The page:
Project Manaia

How climate change harms the Mediterranean

The Mediterranean is reaching a boiling point with climate change. Rising temperatures usually come to mind when thinking of climate change. But there is so much more to this phenomenon; there are droughts, record  floods, sea level rise, agricultural damage and risks to  human and wildlife well being. The Mediterranean  is facing all of these challenges.

A refresher on climate change

Climate change is the long lasting shift in  weather patterns and climate. Its consequences are vast. Droughts not only fan the flames of wildfires but also cause heart attacks and heatstroke. Flood waters make underwater attractions out of homes and other infrastructure while producing water-borne diseases in both animals and humans. 

With unusual weather patterns, farms suffer. Decreased agricultural output  impacts worker productivity, food availability and economies are affected. The Mediterranean is one of the most vulnerable regions in terms of global warming. In the Mediterranean the temperature rises at a rate 20% higher than the global average.

How climate change affects the Mediterranean

The entirety of the Mediterranean region is vulnerable to water scarcity and drought. Southern and eastern countries are already considered chronically water scarce. The situation will only worsen due to the erratic weather patterns.

Climate change and the sea

Around 30% of the carbon dioxide released from the burning of fossil fuels is absorbed in the ocean. This never ending absorption acidifies the water. The acidity of the water increases due to higher carbon dioxide concentrations in the sea .If current carbon dioxide emission rates continue, the acidity of Northwestern Mediterranean seawater will increase  by 30% by 2050 harming both fish and planktons.

Fossil fuels add carbon dioxide to the atmosphere and sea

Image by Chris LeBoutillier via Pexels

Coral reef destruction

Coral also happen to be very fragile. The Mediterranean is relies on coral to attract marine life but  small changes in water quality can destroy them. The Mediterranean sea is fast becoming the warmest and the saltiest sea in the world , the destruction of coral there feels imminent. Coral reefs are vital ecosystems. They provide food to marine life, and they also weaken storm surges; without them coastal erosion increases.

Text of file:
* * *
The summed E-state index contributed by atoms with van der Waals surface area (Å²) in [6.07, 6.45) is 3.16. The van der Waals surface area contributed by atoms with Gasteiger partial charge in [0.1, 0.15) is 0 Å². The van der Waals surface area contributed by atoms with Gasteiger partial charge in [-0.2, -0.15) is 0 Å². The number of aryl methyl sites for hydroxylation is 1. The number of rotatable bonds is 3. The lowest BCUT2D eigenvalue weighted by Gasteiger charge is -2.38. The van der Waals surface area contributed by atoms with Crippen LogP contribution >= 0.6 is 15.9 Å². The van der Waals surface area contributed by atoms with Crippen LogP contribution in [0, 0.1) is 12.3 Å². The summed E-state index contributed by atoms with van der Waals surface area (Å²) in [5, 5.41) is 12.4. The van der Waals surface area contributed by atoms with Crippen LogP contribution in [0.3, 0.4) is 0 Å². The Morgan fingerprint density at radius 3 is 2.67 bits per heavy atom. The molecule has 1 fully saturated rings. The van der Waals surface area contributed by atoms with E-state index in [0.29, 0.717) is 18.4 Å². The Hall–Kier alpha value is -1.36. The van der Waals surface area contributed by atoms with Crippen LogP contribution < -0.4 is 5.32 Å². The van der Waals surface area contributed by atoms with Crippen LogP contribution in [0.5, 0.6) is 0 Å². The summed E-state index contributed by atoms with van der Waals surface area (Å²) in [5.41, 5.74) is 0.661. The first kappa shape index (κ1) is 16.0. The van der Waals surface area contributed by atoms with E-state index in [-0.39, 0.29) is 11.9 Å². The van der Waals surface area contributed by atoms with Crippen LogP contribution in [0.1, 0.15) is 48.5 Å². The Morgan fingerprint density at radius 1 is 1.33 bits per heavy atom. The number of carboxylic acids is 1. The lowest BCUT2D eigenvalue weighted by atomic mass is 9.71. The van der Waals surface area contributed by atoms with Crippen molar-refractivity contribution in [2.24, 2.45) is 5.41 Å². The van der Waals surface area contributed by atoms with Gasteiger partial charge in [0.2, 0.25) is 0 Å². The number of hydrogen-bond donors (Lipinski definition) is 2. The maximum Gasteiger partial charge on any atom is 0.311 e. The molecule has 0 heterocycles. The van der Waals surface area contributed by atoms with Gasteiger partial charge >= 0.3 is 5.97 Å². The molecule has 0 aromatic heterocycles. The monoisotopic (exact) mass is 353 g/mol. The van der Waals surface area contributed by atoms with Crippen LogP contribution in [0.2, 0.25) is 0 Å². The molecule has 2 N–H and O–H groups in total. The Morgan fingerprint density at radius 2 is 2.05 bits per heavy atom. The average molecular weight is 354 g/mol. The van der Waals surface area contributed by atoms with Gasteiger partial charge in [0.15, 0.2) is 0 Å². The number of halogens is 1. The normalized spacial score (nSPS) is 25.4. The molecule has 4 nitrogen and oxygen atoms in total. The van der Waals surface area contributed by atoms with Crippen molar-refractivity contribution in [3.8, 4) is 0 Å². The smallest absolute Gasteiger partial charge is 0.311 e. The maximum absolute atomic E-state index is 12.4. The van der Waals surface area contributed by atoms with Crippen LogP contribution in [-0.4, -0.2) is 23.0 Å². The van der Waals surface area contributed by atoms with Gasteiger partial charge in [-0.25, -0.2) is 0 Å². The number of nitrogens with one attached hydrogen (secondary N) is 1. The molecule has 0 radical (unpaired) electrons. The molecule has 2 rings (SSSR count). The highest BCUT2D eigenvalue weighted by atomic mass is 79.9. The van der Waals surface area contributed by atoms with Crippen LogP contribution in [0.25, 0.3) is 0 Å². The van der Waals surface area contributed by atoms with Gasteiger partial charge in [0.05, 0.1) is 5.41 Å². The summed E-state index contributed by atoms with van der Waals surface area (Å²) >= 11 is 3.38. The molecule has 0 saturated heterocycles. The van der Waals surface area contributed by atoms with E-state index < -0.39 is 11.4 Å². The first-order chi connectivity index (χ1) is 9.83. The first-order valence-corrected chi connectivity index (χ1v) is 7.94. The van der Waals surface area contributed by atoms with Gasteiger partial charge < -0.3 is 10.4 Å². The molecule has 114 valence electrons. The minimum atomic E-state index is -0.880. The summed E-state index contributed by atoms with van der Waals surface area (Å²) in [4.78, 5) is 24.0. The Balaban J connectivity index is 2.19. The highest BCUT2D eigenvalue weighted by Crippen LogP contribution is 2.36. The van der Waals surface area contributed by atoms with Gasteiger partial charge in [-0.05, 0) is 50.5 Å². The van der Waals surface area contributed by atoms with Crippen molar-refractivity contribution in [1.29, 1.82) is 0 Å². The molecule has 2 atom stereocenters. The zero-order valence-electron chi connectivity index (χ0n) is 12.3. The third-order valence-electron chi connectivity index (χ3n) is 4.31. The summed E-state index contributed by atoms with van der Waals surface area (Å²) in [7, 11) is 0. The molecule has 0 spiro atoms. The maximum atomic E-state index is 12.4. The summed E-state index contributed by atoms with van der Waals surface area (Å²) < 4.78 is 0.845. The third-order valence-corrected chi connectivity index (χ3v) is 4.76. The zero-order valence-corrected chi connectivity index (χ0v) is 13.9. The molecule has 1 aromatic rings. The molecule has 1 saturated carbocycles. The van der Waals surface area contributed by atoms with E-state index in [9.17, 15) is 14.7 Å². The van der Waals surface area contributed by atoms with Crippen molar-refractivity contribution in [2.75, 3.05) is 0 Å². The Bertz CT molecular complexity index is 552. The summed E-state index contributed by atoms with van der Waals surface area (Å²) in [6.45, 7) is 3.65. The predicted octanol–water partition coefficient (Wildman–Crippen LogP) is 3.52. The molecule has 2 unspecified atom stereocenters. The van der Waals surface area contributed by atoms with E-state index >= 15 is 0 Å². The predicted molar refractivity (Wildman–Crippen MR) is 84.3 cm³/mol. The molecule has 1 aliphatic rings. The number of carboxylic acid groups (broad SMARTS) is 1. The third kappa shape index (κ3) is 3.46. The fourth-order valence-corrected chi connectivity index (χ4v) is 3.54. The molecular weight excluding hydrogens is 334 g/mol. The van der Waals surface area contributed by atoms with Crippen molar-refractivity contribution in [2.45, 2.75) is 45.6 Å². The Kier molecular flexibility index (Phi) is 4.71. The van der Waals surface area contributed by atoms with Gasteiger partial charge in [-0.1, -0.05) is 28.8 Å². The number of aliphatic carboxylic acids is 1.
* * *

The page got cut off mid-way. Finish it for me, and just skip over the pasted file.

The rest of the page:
red gorgonian coral in the water.
Coral reefs are sensitive to temperature changes

Image by José  A. Moya via Pixabay

In addition, climate change leads to coral bleaching. Coral that experience coral bleaching may never recover. The destruction of coral reefs due to climate change also harms the marine species that live there.

Seagrass is on the decline

Seagrass meadows in the Mediterranean are  one of the most important species in the whole of the marine ecosystem. These meadows  oxygenate the ocean and provides a home for approximately  20% of marine species found in the Mediterranean.

Sea grass meadows are negatively impacted by climate change

Image by  Benjamin L. Jones via Unsplash

Just like coral reefs, seagrass meadows reduce the energy of waves and currents, stabilizing the seabed and securing sediment. The extinction of Seagrass meadows would  impact the entire marine ecosystem. The livelihoods of fishermen would also suffer. Due to the relocation of the marine species that rely on the meadows.  

Climate change brings invasive species

Thousands of Invasive species have found their way to the Mediterranean and they are multiplying in the ever warming waters. Jellyfish are populating the region now while native species like molluscs  are on a severe decline. Invaders like rabbit fish, barracudas and dusky groupers can now be spotted in northern Mediterranean waters.

Invasive species like jellyfish are populating the Mediterranean

Image by Pexels  via Pixabay

Coastal systems and low-lying areas

 In the Mediterranean, coastal areas will experience increased flooding, increased coastal erosion, and the possible loss of nesting beaches. Eventually, coastal erosion will produce inland migration of the beaches of the Mediterranean that are made of crushed shells and sediment coasts .Coastal erosion may also deter tourists ,thus hurting tourism sectors in Mediterranean countries. The heat will also act as a deterrent forcing tourists to rethink their trips to the Mediterranean region.

People at the beach on a hot day.
Coastal areas are a main attraction for tourists

Image by Ethan Hu  via Unsplash

Food security and food production systems

A high percentage of water demand in Mediterranean countries goes to agriculture. Droughts ,along with soil moisture loss and decreased water availability will have strong negative effects on crops and agriculture in general.

Drought will decrease the agricultural output of farms.

Image by Vladan Raznatovic via Unsplash

Can we curb  climate change?

Our best chance at fighting climate change is to lower emissions. This entails  using energy wisely. Better transportation, food  and energy choices can go a long way to maintain the health of the Mediterranean region.

Written by Ayanna Adams

References –

Mediterranean Is Turning into the Fastest Warming Sea with Irreversible Changes for Marine And. Accessed 30 May 2023.

Climate Change and Health. Accessed 23 May 2023.

“Climate Change | UNEPMAP QSR.”, Accessed 2 June 2023.

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